Day 1: Introduction

Day 1 | Will Power | Soul | Personality | G-College

What thought comes to mind first when you think of what requires willpower? For most of us, the classic test of willpower is temptation, be it a donut, cigarette, or one-night adventure. When people say “I am powerless,” it usually means “It’s hard for me to say no when my mouth, stomach, heart, or… wants to say yes.” Call it the “I won’t” power. But the ability to say no is just one component of willpower. After all, “just say no” is the three favorite words of willpower enthusiasts and layabouts everywhere. Sometimes it’s much more important to say yes: otherwise, how will you get to all the things you keep putting off until tomorrow? Willpower helps you put it on today’s to-do list, even when uncertainty, petty worries, or an endless stream of reality TV shows try to convince you otherwise. This ability to do what needs to be done, even if some part of your soul doesn’t want to, we’ll call the “I will” power. The forces of “I will” and “I won’t” are two sides of self-control, but it is not limited to these. To speak in terms of yes and no, a third force is necessary: the ability to remember what you really want. It may seem like you really want that chocolate croissant or martini or day off, but when faced with temptation or procrastination, you must remember what you truly want, such as fitting into those skinny jeans, getting a promotion, paying off your credit card debt, preserving your marriage, or avoiding jail time. Otherwise, what will keep you from instant gratification? To have self-control, you need to know what is truly important to you. This is the force of “I want.”


This is the management of three forces: “I will,” “I will not,” and “I want,” and it helps you achieve your goals. As we will see, we human beings are the fortunate possessors of brains that support all three functions. In essence, the development of these three forces defines us as a human species. Before we move on to the nitty-gritty: analyzing why we struggle to use them, let’s appreciate what a lucky chance it is that we have them.


we transported ourselves 100,000 years back in time, and you are a brand new Homo sapiens among all the evolved diversity. Yes, I’ll wait while you marvel at your distant big toes, straight posture, and hyoid bone that allows you to produce some semblance of speech, although I’m sure I won’t understand a word. By the way, congratulations: you know how to start a fire without starting a fire.

Source of Will Power

Imagine growing up in a friendly tribe and relying on other homo sapiens for survival. This means you must add “don’t upset anyone along the way” to your list of priorities. The community involves cooperation and resource sharing, you can’t just take what you want. If you steal someone’s buttered bread with bovine meat or a friend, you could be exiled from the tribe or even killed – remember that other homo sapiens also have sharp stone tools, and your skin is much thinner than a buffalo’s. Moreover, your tribe is necessary for you: it takes care of you when you are sick or injured and cannot hunt or gather berries. Even in the Stone Age, the rules for making friends and influencing people were similar to today’s: help when a neighbor needs blood, share your meal, even if you’re not full yet, and think twice before saying: “That loincloth suits you.” In other words, please take care of yourself at least a little bit. Not only is your life on the line. The survival of the entire tribe depends on your ability to choose who to fight and who to marry, not with first cousins: genetic diversity must be increased, otherwise your entire tribe will be plagued by one disease. And if you are lucky enough to find a mate, it is expected that you will be joined for life, not just for a moment behind a bush. Yes, you, the modern human, have an abundance of new ways to get into trouble thanks to your time-tested food, aggressive, and sexual instincts.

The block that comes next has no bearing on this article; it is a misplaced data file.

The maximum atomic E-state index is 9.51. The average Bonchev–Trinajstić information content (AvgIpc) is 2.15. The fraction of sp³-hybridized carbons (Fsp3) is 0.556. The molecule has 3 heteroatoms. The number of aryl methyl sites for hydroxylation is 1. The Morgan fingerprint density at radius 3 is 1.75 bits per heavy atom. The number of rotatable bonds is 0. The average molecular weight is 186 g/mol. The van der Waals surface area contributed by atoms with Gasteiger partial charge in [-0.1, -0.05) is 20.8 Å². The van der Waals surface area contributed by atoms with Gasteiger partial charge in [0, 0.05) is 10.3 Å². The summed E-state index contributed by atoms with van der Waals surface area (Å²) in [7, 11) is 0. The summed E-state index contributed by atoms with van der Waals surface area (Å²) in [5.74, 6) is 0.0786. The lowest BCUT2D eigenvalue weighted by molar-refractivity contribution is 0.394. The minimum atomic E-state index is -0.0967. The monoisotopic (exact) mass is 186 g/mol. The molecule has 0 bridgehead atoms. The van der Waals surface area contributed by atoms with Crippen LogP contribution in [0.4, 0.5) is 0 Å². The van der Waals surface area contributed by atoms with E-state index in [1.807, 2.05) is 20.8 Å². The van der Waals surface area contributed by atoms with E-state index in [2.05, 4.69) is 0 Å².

Need of Will Power

Let’s return to modern life, of course, leave your distant big fingers behind, but probably you will want to dress up a bit. The strength of will has turned from what distinguishes people from other animals into what distinguishes people from each other. Perhaps we were all born with the ability to self-control, but some use it more often than others. People who better manage their attention, emotions, and actions are more successful, no matter how you look at it. They are healthier and happier. Close relationships bring them more joy and last longer. They earn more and achieve more in their careers. They handle stress better, resolve conflicts, and overcome adversity. They even live longer. If we compare the strength of will with other virtues, it will be the highest. Self-control, more than intelligence, determines success in college, it makes a bigger contribution to effective management than charisma, and is more important for family happiness than sensitivity. If we want to live better, the strength of will is certainly not a bad start.

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